Heaven and Hell – some thoughts

  • Note from Jon: The 14-16 year olds in my church have identified topics they want teaching on. I was asked to talk about heaven and hell. This was my ‘take’ on it.

    One of the first things I learned from the book ‘How to Draw Cartoons’ was how to draw a stereotype. A man wearing a stripy jumper, an eye mask and a big sack marked ‘swag’ was a burglar. A man in the same stripy jumper, wearing a beret, with a big moustache, a baguette under one arm, and a string of onions was obviously a French guy.

    In real life, people don’t dress like that. But the point of cartoons is to give you an easily identifiable stereotype that sets the scene.

    It’s actually the same with what we think about heaven, whether it’s cartoons, films, TV shows, adverts, whatever. The visual clues that are used are often the same: haloes, clouds, dead people with wings wearing robes and playing harps, or perhaps the pearly gates.

    Similarly when we think of hell we think of flames in an underground cavern and little demons running round torturing the damned; with maybe the devil sat on a throne and so on.

    When we think of heaven or hell many of these ideas pop into our head. They make both heaven and a hell a bit less believable and a bit more ridiculous and sometimes we might even doubt whether we want to spend eternity bored out of our skulls floating on some fluffy cloud somewhere.

    But what is heaven? One theologian summed it up as the place where God fully makes known his presence to bless human beings. The place where God dwells is heaven and that’s the place where he is worshipped. 

    Actually the term heaven is used quite rarely in the Bible. The phrase most used is ‘eternal life’, but it is generally felt that this eternal life will take place somewhere different to where we are now.

    Throughout the Bible reference is made to a new heaven and a new earth. We often miss out the last bit and think that it’s just about going to heaven when we die, but the Biblical idea is that the whole of creation is going to be renewed and there is going to be some major differences. The first one of these is that there will no longer be a separation between heaven and earth.

    In the book of Revelation, John, the man having the visions, sees the New Jerusalem descending from heaven to earth (chapter 21). The old barriers have passed away and heaven and earth are now united. This twin renewal of heaven and earth is also found in the Old Testament book of Isaiah (see chapter 65, verse 17) and in 2 Peter chapter 3, verse 13.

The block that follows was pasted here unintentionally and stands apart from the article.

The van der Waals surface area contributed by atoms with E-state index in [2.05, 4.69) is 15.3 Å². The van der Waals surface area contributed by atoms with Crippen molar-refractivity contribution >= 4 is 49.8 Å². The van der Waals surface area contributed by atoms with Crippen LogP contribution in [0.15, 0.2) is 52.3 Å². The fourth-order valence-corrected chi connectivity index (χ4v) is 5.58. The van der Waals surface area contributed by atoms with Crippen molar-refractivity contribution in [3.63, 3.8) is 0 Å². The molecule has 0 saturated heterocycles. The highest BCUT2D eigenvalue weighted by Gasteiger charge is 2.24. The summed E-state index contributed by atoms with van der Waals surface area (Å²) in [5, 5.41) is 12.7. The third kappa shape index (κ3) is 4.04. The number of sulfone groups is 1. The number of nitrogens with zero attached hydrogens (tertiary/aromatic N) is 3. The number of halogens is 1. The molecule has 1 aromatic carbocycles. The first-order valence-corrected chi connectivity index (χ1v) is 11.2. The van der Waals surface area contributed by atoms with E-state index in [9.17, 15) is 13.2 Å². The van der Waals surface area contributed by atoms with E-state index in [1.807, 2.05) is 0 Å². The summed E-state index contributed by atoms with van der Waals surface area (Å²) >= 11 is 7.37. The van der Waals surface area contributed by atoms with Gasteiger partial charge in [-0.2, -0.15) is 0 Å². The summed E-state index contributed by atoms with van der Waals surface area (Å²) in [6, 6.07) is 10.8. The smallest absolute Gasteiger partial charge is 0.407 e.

Point 1: Heaven is centred on God.
    John’s vision of the New Jerusalem includes the idea that God is right there, in the centre, viewed by everybody, worshipped by everyone, and because God is there in all His glory, the sun and the moon are made completely redundant. Everything takes place illuminated by God’s glory (Revelation chapters 21-22).

    John says that he did not see a Temple in the New Jerusalem. The Jerusalem of his time was, of course, centred on the Temple. This was the place, according to Jewish thought, where God actually chose to meet with human beings – in the Holy of Holies in the centre of the Temple.

    John’s vision of the New Jerusalem does away with all that. God is central. God is visible. God is right there! And ‘the saints’ are there too, worshipping God (see also Jude verse 24).

    Point 2: There is no sin –or effect of sin – in heaven.
    We often think of sin as being naughty and doing things we’re not meant to do. While that plays a part, sin is much deeper than that.
    Sin is about rebellion, about thinking we know better than God, that we can do things our own way. We’re told that sin leads to destruction. Jesus uses the word ‘gehenna’, which is often translated as hell, but was the name of a rubbish dump outside the city of Jerusalem, which was permanently on fire, burning up the rubbish that was tipped onto it every day.
    One way of understanding sin’s destructive power is understand the idea that God continues to sustain the world in existence. God did not just wind up the clockwork toy and let it run on. The Christian view of God is of an active God, involved in creation – this happens before human beings begin to sin. There is a great image in Genesis of God walking with Adam in the cool of the evening, interacting with the world God had created.

    Human sin wrecked all that and did so because when we go our own way or rely on something other than God (be it money or fame or whatever), we stop placing our trust in God and place it in something else. We actively stop looking to God as the reason and point of our existence.